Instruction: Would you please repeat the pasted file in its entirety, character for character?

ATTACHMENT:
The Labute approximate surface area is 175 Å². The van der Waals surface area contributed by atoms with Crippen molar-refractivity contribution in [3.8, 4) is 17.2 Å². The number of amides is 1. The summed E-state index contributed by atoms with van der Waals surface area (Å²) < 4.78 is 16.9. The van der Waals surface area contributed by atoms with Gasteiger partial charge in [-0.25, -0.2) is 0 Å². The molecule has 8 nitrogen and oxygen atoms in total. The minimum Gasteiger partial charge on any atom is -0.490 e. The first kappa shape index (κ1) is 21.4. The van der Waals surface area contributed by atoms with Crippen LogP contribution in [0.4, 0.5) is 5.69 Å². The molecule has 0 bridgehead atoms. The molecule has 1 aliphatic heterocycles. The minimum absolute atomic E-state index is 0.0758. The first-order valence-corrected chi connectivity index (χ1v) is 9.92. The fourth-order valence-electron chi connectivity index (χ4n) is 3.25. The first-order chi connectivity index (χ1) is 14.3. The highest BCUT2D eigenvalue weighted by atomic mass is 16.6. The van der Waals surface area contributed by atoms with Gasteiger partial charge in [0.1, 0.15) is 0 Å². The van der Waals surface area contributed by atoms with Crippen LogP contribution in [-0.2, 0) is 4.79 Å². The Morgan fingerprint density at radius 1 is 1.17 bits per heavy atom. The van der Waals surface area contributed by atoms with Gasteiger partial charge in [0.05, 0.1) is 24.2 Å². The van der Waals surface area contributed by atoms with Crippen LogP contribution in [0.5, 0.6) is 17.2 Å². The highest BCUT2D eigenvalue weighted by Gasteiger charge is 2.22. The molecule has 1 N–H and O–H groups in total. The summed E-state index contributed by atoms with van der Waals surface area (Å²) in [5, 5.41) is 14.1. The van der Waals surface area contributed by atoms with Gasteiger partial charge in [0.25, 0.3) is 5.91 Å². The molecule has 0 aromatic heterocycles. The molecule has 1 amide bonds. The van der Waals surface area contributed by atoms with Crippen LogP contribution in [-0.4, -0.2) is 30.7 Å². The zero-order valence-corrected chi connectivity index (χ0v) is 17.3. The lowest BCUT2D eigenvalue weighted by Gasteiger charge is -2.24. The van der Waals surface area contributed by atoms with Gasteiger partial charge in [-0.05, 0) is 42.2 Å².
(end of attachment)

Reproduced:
The Labute approximate surface area is 175 Å². The van der Waals surface area contributed by atoms with Crippen molar-refractivity contribution in [3.8, 4) is 17.2 Å². The number of amides is 1. The summed E-state index contributed by atoms with van der Waals surface area (Å²) < 4.78 is 16.9. The van der Waals surface area contributed by atoms with Gasteiger partial charge in [-0.25, -0.2) is 0 Å². The molecule has 8 nitrogen and oxygen atoms in total. The minimum Gasteiger partial charge on any atom is -0.490 e. The first kappa shape index (κ1) is 21.4. The van der Waals surface area contributed by atoms with Crippen LogP contribution in [0.4, 0.5) is 5.69 Å². The molecule has 0 bridgehead atoms. The molecule has 1 aliphatic heterocycles. The minimum absolute atomic E-state index is 0.0758. The first-order valence-corrected chi connectivity index (χ1v) is 9.92. The fourth-order valence-electron chi connectivity index (χ4n) is 3.25. The first-order chi connectivity index (χ1) is 14.3. The highest BCUT2D eigenvalue weighted by atomic mass is 16.6. The van der Waals surface area contributed by atoms with Gasteiger partial charge in [0.1, 0.15) is 0 Å². The van der Waals surface area contributed by atoms with Crippen LogP contribution in [-0.2, 0) is 4.79 Å². The Morgan fingerprint density at radius 1 is 1.17 bits per heavy atom. The van der Waals surface area contributed by atoms with Gasteiger partial charge in [0.05, 0.1) is 24.2 Å². The van der Waals surface area contributed by atoms with Crippen LogP contribution in [0.5, 0.6) is 17.2 Å². The highest BCUT2D eigenvalue weighted by Gasteiger charge is 2.22. The molecule has 1 N–H and O–H groups in total. The summed E-state index contributed by atoms with van der Waals surface area (Å²) in [5, 5.41) is 14.1. The van der Waals surface area contributed by atoms with Gasteiger partial charge in [0.25, 0.3) is 5.91 Å². The molecule has 0 aromatic heterocycles. The molecule has 1 amide bonds. The van der Waals surface area contributed by atoms with Crippen LogP contribution in [-0.4, -0.2) is 30.7 Å². The zero-order valence-corrected chi connectivity index (χ0v) is 17.3. The lowest BCUT2D eigenvalue weighted by Gasteiger charge is -2.24. The van der Waals surface area contributed by atoms with Gasteiger partial charge in [-0.05, 0) is 42.2 Å².